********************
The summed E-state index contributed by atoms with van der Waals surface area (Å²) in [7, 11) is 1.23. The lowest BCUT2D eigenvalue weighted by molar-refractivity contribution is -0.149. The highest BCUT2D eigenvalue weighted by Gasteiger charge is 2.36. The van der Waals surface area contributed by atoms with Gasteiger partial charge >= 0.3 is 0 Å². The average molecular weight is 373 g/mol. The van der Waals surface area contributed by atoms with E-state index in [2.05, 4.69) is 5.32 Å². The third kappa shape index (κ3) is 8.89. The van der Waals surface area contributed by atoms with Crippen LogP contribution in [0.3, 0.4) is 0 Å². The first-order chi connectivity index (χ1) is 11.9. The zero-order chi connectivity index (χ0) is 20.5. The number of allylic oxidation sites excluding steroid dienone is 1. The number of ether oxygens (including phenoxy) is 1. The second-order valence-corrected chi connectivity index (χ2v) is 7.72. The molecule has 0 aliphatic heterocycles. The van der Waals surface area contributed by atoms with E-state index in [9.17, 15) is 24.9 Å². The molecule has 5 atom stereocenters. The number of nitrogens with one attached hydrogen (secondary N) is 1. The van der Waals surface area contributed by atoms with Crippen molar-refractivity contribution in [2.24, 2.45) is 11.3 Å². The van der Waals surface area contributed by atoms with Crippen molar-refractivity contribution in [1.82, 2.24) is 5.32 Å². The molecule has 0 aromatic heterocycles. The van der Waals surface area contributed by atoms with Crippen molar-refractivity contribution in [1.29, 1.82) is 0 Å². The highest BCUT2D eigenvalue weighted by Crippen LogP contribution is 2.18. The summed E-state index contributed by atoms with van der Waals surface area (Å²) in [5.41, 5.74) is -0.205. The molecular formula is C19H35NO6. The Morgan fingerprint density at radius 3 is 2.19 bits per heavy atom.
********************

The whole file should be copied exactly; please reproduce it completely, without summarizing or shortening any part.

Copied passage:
The summed E-state index contributed by atoms with van der Waals surface area (Å²) in [7, 11) is 1.23. The lowest BCUT2D eigenvalue weighted by molar-refractivity contribution is -0.149. The highest BCUT2D eigenvalue weighted by Gasteiger charge is 2.36. The van der Waals surface area contributed by atoms with Gasteiger partial charge >= 0.3 is 0 Å². The average molecular weight is 373 g/mol. The van der Waals surface area contributed by atoms with E-state index in [2.05, 4.69) is 5.32 Å². The third kappa shape index (κ3) is 8.89. The van der Waals surface area contributed by atoms with Crippen LogP contribution in [0.3, 0.4) is 0 Å². The first-order chi connectivity index (χ1) is 11.9. The zero-order chi connectivity index (χ0) is 20.5. The number of allylic oxidation sites excluding steroid dienone is 1. The number of ether oxygens (including phenoxy) is 1. The second-order valence-corrected chi connectivity index (χ2v) is 7.72. The molecule has 0 aliphatic heterocycles. The van der Waals surface area contributed by atoms with E-state index in [9.17, 15) is 24.9 Å². The molecule has 5 atom stereocenters. The number of nitrogens with one attached hydrogen (secondary N) is 1. The van der Waals surface area contributed by atoms with Crippen molar-refractivity contribution in [2.24, 2.45) is 11.3 Å². The van der Waals surface area contributed by atoms with Crippen molar-refractivity contribution in [1.82, 2.24) is 5.32 Å². The molecule has 0 aromatic heterocycles. The van der Waals surface area contributed by atoms with Crippen molar-refractivity contribution in [1.29, 1.82) is 0 Å². The highest BCUT2D eigenvalue weighted by Crippen LogP contribution is 2.18. The summed E-state index contributed by atoms with van der Waals surface area (Å²) in [5.41, 5.74) is -0.205. The molecular formula is C19H35NO6. The Morgan fingerprint density at radius 3 is 2.19 bits per heavy atom.